void taskInstance_Canceled(IBackgroundTaskInstance sender,
BackgroundTaskCancellationReason reason)
// Device is now on DC power, cancel processing of files
processPic.Cancel = true;


// This JS lives within maintenanceBackgroundTask.js
var processPic = new processPictures();
var count = 0;
var retval = false;

function onCanceled(cancelSender, cancelReason) {
// Device is now on DC power, cancel processing of files
processPic.cancel = true;
backgroundTaskInstance.addEventListener("canceled", onCanceled);

var list = [];
processPic.enumerateFiles(list).then(function (value) {
count = value;
processPic.processFiles(list).then(function (value) {
retval = value;
// Call close() to indicate the task is complete when
// all async methods have completed


This code example shows how to register the maintenance background task from the main app. This background task launches every 8 hours to process any pictures in the Pictures Documents Library. If you don’t need to do this work anymore, you can unregister the background task using the Unregister method of the IBackgroundTaskRegistration class.

//Registering the maintenance trigger background task       
private bool RegisterMaintenanceBackgroundTask()
BackgroundTaskBuilder builder = new BackgroundTaskBuilder();
builder.Name = "Maintenance background task";
builder.TaskEntryPoint = "MaintenanceTask.MaintenaceBackgroundTask";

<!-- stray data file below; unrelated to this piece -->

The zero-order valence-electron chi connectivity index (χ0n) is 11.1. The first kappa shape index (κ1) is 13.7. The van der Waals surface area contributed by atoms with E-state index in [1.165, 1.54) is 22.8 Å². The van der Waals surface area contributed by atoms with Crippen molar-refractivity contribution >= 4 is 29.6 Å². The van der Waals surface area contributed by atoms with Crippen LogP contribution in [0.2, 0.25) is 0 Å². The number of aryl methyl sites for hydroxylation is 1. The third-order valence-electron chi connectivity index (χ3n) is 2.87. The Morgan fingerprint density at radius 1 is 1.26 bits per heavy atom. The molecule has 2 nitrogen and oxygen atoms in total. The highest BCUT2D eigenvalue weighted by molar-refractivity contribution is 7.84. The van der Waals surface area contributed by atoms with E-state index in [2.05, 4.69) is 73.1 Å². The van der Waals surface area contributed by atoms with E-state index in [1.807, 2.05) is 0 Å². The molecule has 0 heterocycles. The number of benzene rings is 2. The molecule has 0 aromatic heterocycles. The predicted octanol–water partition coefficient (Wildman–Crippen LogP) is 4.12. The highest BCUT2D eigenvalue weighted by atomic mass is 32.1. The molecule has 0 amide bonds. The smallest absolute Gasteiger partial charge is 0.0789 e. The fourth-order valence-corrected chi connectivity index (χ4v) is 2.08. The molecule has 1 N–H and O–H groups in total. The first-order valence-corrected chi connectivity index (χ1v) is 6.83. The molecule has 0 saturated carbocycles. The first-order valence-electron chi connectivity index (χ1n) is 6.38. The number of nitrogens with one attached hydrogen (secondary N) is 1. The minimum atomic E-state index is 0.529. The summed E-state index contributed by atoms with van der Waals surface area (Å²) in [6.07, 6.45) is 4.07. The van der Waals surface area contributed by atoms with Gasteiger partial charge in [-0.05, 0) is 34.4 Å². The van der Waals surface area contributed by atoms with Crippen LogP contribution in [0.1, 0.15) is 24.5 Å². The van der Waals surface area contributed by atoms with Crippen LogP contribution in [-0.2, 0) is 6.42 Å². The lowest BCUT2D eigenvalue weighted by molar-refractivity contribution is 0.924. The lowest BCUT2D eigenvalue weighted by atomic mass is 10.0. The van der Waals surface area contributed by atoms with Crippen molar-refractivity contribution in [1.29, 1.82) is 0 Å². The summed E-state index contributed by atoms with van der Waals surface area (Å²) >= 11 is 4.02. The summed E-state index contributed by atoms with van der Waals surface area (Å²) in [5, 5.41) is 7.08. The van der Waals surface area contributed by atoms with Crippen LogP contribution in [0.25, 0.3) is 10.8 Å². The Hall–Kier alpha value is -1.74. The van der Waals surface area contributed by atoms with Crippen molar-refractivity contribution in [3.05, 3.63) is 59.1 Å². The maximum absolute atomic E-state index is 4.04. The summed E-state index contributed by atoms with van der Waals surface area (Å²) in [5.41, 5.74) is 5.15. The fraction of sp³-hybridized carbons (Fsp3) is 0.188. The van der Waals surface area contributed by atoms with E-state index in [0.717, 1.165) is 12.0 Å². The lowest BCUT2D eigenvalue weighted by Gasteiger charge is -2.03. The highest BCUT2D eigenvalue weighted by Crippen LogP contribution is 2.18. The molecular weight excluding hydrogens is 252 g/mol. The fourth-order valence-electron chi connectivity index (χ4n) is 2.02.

// Run every 8 hours if the device is on AC power
IBackgroundTrigger trigger = new MaintenanceTrigger(480, false);
IBackgroundTaskRegistration task = builder.Register();

return true;


function registerMaintenanceBackgroundTask() 
var builder = new Windows.ApplicationModel.Background.BackgroundTaskBuilder(); = "Maintenance background task";
builder.taskEntryPoint = "js\\maintenanceBackgroundTask.js";
//Run every 8 hours if the device is on AC power
var trigger = new Windows.ApplicationModel.Background.MaintenanceTrigger(480, false);
var task = builder.register();

return true;

You must declare Background tasks in your app manifest. Start by opening your app’s manifest in Visual Studio and from the Declarations tab add the Background Tasks declarations from the drop down menu. Choose the appropriate task type and specify your Entry point (class name of the background task) or Start page if you are using a JavaScript background task.